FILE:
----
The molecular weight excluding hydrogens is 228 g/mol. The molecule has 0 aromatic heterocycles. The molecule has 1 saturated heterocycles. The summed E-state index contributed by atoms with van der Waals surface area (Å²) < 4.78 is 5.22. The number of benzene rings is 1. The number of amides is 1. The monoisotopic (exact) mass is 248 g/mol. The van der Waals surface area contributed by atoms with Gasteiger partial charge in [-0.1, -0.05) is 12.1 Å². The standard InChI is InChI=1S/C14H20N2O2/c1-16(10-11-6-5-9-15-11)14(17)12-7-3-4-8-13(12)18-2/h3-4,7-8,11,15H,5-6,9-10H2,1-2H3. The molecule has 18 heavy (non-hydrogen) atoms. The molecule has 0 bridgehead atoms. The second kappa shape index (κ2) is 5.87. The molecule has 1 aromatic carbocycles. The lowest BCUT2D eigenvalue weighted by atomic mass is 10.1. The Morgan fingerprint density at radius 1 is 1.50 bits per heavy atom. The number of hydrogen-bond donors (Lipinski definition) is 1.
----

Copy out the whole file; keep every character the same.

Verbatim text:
The molecular weight excluding hydrogens is 228 g/mol. The molecule has 0 aromatic heterocycles. The molecule has 1 saturated heterocycles. The summed E-state index contributed by atoms with van der Waals surface area (Å²) < 4.78 is 5.22. The number of benzene rings is 1. The number of amides is 1. The monoisotopic (exact) mass is 248 g/mol. The van der Waals surface area contributed by atoms with Gasteiger partial charge in [-0.1, -0.05) is 12.1 Å². The standard InChI is InChI=1S/C14H20N2O2/c1-16(10-11-6-5-9-15-11)14(17)12-7-3-4-8-13(12)18-2/h3-4,7-8,11,15H,5-6,9-10H2,1-2H3. The molecule has 18 heavy (non-hydrogen) atoms. The molecule has 0 bridgehead atoms. The second kappa shape index (κ2) is 5.87. The molecule has 1 aromatic carbocycles. The lowest BCUT2D eigenvalue weighted by atomic mass is 10.1. The Morgan fingerprint density at radius 1 is 1.50 bits per heavy atom. The number of hydrogen-bond donors (Lipinski definition) is 1.